By Steve Weinstein
By Bryan Bierman
By Lindsey Rhoades
By Chaz Kangas
By Ben Westhoff and Sarah Purkrabek
By Jena Ardell
By Jesse Sendejas Jr.
By Katherine Turman
No sooner were the turkey leftovers stored in the fridge than the sound of sleigh bells and other things that should not be on the radio were, in fact, on the radio. Some stations didn't even wait for us to carve the bird: New York City's staple of waiting rooms, Lite-FM (a/k/a WLTW), made the switch to holiday music on November 18, according to the holiday-format-flip watchdog site 100000watts.com—a relatively early shift, though not the earliest in the nation. (The first station to make the shift was Cape May's Easy 93.1, which went jingle-all-the-way back on October 17.)
So prevalent is Audio Christmas Creep that one enterprising Facebook user has launched The Little Drummer Boy Challenge, a sort of variation on Frogger, in which you're the titular amphibian, and the cars and trucks whizzing by you are holiday-themed songs—well, one in particular, anyway. The rules for the contest, which officially began as the clock struck midnight early Friday morning: "It's very easy: So long as you don't hear 'The Little Drummer Boy,' you're a contender. As soon as you hear it on the radio, on TV, in a store, wherever, you're out. And you record your loss on the wall, along with the time and place of your demise." That the contest chose "Drummer Boy" as its foil is a sort of protest not just against the enforced celebration of holidays, but also the idea of religiosity creeping into the public sphere as well. Because it isn't about Santa or a particularly romantic snowstorm but about visiting the just-born Jesus in his manger, it's one of the less-secular tunes to dominate radio stations during the year's waning months. Also, even among Christmas tunes, this one might be the most cloying. (Except for Bowie and Bing, of course.)
Complicating the efforts to elude the song this year is the recent release of Justin Bieber's "Drummer Boy," a 2011 variation on the track in which the teen idol (and not-all-that-bad skinsman) adds dashes of braggadocio and charity-encouraging rapping to the normal slate of "rum pa pum pum"s while slightly downplaying the original track's farm milieu. Busta Rhymes is also there, laying down a verse about getting a Twitter message. (One of Bieber's more philanthropic rhymes: "It's crazy how some people say, say they don't care/When there's people on the street with no food, it's not fair/It's about time for you to act merrily/It's about time for you to give to charity.")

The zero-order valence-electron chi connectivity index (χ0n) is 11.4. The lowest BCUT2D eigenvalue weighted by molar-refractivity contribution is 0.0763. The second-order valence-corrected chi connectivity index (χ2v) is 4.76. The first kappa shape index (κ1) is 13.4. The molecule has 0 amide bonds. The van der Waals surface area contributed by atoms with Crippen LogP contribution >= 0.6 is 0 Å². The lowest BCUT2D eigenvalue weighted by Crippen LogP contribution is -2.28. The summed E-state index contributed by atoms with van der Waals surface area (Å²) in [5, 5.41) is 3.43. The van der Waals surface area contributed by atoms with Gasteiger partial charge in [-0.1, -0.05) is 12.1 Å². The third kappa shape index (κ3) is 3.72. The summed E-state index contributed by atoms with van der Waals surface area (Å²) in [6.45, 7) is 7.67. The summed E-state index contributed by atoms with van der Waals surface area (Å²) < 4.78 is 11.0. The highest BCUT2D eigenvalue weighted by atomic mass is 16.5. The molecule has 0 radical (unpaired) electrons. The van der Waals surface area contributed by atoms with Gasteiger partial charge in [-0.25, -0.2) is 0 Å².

The "Drummer" flip comes from Bieber's holiday-themed album Under the Mistletoe (Island), which is only his second studio full-length and which also contains his versions of staples like Mariah Carey's recently minted Yuletide classic "All I Want for Christmas Is You" and "Chestnuts Roasting on an Open Fire." The one thing protecting Drummer Boy Challenge participants from hearing Bieber's "Drummer Boy"? The album's lead single, "Mistletoe," in which the now-17-year-old Bieber shows off his slightly deeper voice over a beat that sounds heavily inspired by Jason Mraz's island-inspired love song "I'm Yours." It's easy to see why Bieber chose to emulate the lazy-day rhythms of that track over, say, the jingle-jangle pep of "Sleigh Bells." Mraz's song spent 76 weeks on the Hot 100 spanning 2008 and 2009, and it's still a staple on the same adult-contemporary stations that give their Novembers and Decembers over to holiday-themed programming. A spin or two an hour of "Mistletoe" could remind those dial-flipping listeners that despite the copious references to snow and merriment, they've landed in the right spot.
Bieber is hardly the only popular musician to cash in this holiday season. Indeed, the 2011 holiday rush seems particularly crowded, which the more cynical could see as a last race for the exits before the very last gasp of the CD and the more generous could view as a rallying cry for unity in troubled times. (I come down somewhere in the middle. After all, bringing the masses together usually does result in some money being spent somewhere.) Some of this year's seasonally festive releases are by people who could be grouped under the heading of The Usual Holiday Suspects: The Charming Standards-Bearer. Michael Bublé's Christmas (Reprise) has a swaggering version of "Blue Christmas" and a cameo from Shania Twain on its laid-back "White Christmas" cover, while the increasingly overexposed Zooey Deschanel has returned in spirit to her sing-songy Elf role with A Very She & Him Christmas (Merge), a collection of standards performed with her partner in twee, M. Ward, and soaked in retro pastiche from the tastefully yellowed album cover on down. (Neither record has a "Drummer Boy" cover, making them safe listening for challenge participants.)
Then there are the unexpected entrants. The Scott Weiland holiday record, The Most Wonderful Time of the Year (Rhino), has the Stone Temple Pilots frontman lending his tempered snarl to "What Child Is This?" and other seasonal standards. It's worth listening to once, if only to further appreciate the best moments of his former band. The idea that John Zorn, the downtown icon behind Radical Jewish Culture, would craft a Christmas record of his own should almost seem as absurd as Weiland's entrance into the game. But A Dreamers Christmas (Tzadik) is a lovely collection of standards, as well as two Zorn originals, that harnesses the immense talents of its players like guitarist Marc Ribot—that the record also has the vocally adept Mike Patton taking lead on a laid-back version of "The Christmas Song (Chestnuts Roasting on an Open Fire)" is as much a bonus as the fact that it, too, is Drummer Boy Challenge safe.